3 Types of Upholstery Tack Strips & How to Use Them

Tack strips are the secret to clean, professional looking re-upholstery projects. They are used underneath the fabric to create crisp edges and to secure the fabric in place without visible staples. Sailrite stocks 3 types of tack strips and each with its own particular use. We’re going to show you when and how to use each one.

Cardboard Tack Strip

A cardboard tack strip is used to create a clean and crisp edge in your fabric when you are blind tacking the fabric in place. In other words, this tack strip is used for places on your piece where you can attach this strip via staples underneath the decorative fabric. This type of tack strip is typically used under the outside arm and along the top back of chairs. Cardboard Tack Strip is also used alongside piping to keep the piping from drooping. You can see Cardboard Tack Strip being used in our How to Reupholster an Armchair video.

1. Lay the fabric upside down and place the cardboard tack strip along the edge you want to make straight. Staple the tack strip into place.

3 Types of Upholstery Tack Strips & How to Use Them

2. Flip the fabric down over the tack strip.

3 Types of Upholstery Tack Strips & How to Use Them

3. Staple the opposite side of the fabric to the chair. (See that crisp line under the chair arm?)

3 Types of Upholstery Tack Strips & How to Use Them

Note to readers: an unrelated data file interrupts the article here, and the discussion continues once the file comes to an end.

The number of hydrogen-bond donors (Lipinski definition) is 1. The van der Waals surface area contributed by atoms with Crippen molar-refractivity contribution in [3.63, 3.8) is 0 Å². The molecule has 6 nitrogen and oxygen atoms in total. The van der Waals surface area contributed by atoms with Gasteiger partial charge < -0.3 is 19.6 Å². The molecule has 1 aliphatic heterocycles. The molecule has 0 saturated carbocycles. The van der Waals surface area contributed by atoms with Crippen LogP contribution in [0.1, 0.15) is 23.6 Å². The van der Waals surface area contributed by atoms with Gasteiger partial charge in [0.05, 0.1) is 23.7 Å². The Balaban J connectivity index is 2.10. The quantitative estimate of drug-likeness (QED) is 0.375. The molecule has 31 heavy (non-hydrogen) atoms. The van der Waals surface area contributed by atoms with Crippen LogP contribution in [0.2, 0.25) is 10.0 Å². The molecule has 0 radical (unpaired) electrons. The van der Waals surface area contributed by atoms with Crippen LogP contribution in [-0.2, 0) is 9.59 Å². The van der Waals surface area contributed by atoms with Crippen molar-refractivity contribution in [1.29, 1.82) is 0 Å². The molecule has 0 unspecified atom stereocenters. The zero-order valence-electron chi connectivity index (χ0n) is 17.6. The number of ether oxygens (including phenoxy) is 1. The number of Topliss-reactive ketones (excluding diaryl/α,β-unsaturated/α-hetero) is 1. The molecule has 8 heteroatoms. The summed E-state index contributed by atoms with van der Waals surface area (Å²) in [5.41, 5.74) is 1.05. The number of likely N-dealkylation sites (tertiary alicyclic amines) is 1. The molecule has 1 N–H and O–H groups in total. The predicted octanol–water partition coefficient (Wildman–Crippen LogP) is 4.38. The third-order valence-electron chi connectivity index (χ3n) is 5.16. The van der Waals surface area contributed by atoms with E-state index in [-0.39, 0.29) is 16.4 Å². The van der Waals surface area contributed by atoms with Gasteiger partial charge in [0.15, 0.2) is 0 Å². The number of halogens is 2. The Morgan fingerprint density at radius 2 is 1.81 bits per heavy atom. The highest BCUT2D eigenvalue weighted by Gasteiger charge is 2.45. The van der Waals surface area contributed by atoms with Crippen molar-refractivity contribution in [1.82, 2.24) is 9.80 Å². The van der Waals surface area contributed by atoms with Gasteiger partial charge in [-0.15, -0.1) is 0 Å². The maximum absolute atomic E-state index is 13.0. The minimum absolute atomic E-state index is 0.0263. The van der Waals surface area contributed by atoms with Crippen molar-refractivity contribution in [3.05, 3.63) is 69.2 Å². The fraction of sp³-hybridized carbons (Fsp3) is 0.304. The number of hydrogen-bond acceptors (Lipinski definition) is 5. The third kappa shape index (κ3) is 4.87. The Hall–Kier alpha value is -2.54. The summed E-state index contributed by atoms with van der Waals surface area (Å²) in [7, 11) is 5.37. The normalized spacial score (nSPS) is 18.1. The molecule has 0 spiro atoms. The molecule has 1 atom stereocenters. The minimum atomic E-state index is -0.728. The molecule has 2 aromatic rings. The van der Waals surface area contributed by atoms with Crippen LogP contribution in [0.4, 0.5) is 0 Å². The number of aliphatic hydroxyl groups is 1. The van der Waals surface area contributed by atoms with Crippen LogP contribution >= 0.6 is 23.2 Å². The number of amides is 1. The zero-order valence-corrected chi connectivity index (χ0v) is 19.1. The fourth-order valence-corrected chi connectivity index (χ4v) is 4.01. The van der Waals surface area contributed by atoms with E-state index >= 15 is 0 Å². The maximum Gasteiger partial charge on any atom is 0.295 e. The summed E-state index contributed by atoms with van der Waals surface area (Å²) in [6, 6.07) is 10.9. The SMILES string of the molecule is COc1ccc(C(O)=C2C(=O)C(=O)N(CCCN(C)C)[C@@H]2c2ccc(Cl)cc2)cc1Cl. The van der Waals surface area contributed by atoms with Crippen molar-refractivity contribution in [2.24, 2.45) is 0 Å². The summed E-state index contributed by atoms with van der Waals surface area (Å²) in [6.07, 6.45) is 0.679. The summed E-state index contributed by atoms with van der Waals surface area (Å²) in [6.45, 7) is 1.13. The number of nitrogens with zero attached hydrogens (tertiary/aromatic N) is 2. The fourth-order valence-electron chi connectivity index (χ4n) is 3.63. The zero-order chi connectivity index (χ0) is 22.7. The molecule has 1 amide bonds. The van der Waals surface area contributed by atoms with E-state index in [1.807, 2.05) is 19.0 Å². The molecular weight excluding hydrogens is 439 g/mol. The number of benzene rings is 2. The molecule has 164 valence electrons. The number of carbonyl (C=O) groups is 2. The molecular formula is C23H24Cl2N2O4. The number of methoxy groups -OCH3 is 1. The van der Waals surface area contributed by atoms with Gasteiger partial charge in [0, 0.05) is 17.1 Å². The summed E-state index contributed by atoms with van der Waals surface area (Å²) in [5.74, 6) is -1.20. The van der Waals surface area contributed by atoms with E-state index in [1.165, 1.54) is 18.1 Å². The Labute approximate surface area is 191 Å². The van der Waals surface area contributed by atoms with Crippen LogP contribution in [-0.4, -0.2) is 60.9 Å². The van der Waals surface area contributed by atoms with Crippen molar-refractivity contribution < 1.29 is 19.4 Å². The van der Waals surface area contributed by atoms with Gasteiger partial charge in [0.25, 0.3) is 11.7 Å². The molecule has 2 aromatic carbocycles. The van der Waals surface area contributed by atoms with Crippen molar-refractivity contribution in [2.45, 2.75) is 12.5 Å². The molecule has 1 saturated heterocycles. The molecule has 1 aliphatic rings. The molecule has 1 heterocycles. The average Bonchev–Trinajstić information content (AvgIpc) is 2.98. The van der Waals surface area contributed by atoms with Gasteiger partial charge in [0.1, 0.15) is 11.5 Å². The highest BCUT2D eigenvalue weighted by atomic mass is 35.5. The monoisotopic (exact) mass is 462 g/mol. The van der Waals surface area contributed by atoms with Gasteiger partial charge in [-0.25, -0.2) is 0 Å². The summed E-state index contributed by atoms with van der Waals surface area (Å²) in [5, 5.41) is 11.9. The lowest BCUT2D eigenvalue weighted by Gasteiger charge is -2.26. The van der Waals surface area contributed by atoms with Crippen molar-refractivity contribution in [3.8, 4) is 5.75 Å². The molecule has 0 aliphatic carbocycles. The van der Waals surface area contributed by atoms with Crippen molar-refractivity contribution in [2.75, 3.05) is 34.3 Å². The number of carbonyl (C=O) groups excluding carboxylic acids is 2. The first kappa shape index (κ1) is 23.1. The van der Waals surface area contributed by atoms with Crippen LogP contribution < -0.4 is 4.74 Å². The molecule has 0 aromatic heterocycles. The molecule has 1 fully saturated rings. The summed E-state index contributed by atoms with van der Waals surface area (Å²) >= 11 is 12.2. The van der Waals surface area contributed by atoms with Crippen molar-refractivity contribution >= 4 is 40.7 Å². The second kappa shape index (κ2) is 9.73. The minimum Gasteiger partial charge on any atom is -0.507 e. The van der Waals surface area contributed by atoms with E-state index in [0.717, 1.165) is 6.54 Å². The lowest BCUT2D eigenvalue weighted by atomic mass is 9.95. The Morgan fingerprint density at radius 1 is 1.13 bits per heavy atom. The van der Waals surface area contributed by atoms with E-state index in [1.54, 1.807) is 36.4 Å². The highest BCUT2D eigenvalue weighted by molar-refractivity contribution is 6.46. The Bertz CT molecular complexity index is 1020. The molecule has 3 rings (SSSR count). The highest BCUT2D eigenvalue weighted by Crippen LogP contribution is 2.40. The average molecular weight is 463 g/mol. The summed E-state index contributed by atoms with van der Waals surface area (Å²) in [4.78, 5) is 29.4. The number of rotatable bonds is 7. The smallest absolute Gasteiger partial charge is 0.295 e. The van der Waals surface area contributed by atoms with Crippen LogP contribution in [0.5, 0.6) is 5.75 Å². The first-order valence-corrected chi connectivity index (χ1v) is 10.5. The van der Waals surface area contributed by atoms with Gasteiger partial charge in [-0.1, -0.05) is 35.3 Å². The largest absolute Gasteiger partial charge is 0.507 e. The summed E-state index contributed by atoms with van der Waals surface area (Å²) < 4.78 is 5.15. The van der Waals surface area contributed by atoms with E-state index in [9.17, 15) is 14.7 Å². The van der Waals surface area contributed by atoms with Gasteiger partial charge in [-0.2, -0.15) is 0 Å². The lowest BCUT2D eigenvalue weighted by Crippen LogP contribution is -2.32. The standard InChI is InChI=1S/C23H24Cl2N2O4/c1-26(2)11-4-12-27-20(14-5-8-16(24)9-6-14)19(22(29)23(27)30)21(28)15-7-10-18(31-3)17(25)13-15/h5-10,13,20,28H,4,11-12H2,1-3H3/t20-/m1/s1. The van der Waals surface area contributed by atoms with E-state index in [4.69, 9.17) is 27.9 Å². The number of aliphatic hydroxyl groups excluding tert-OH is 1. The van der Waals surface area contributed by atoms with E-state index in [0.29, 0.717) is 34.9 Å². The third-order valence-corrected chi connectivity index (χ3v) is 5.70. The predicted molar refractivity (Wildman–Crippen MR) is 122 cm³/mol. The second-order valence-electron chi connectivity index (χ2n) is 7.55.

To use cardboard tack strip with piping, push the tack strip up next to the piping cord and staple in place.

3 Types of Upholstery Tack Strips & How to Use Them

Upholstery Tack Strip

The upholstery tack strip creates a clean, straight edge on upholstery projects and tacks the fabric in place. There is no stapling needed when using this tack strip. This is perfect for areas where you need to secure the fabric but don’t want to have visible staples. In our How to Reupholster an Armchair you can see us use this tack strip along the sides of the chair back and on the chair sides.

1. Fold the fabric back along the edge of the chair and crease it. Place the tack strip next to the crease in the fabric. Poke the tacks through the fabric carefully.

3 Types of Upholstery Tack Strips & How to Use Them

2. Flip the fabric over, pulling the fabric taut. Using an upholstery hammer, hammer the tack strip into place.

3 Types of Upholstery Tack Strips & How to Use Them

Flexible Tack Strip

The flexible tack strip is used primarily in curved areas where the other types of tack strips won’t work but where a finished edge is required like on curved arms, outside wings and arched backs of chairs. This tack strip is stapled in place on your chair and then its teeth grip and hold the fabric in place. You can see this tack strip being installed in our How to Reupholster a Channel Back Chair video.

1. Staple the Flexible Tack Strip to the chair. Place one leg of a staple in every hole on the tack strip.

3 Types of Upholstery Tack Strips & How to Use Them

2. Tuck the fabric under so the teeth of the tack strip are gripping it.

3 Types of Upholstery Tack Strips & How to Use Them

3. Using a Rawhide Upholstery Mallet start to hammer down the top of the tack strip. Then trim out any excess fabric. Making sure the fabric is properly taut; hammer the tack strip all the way down.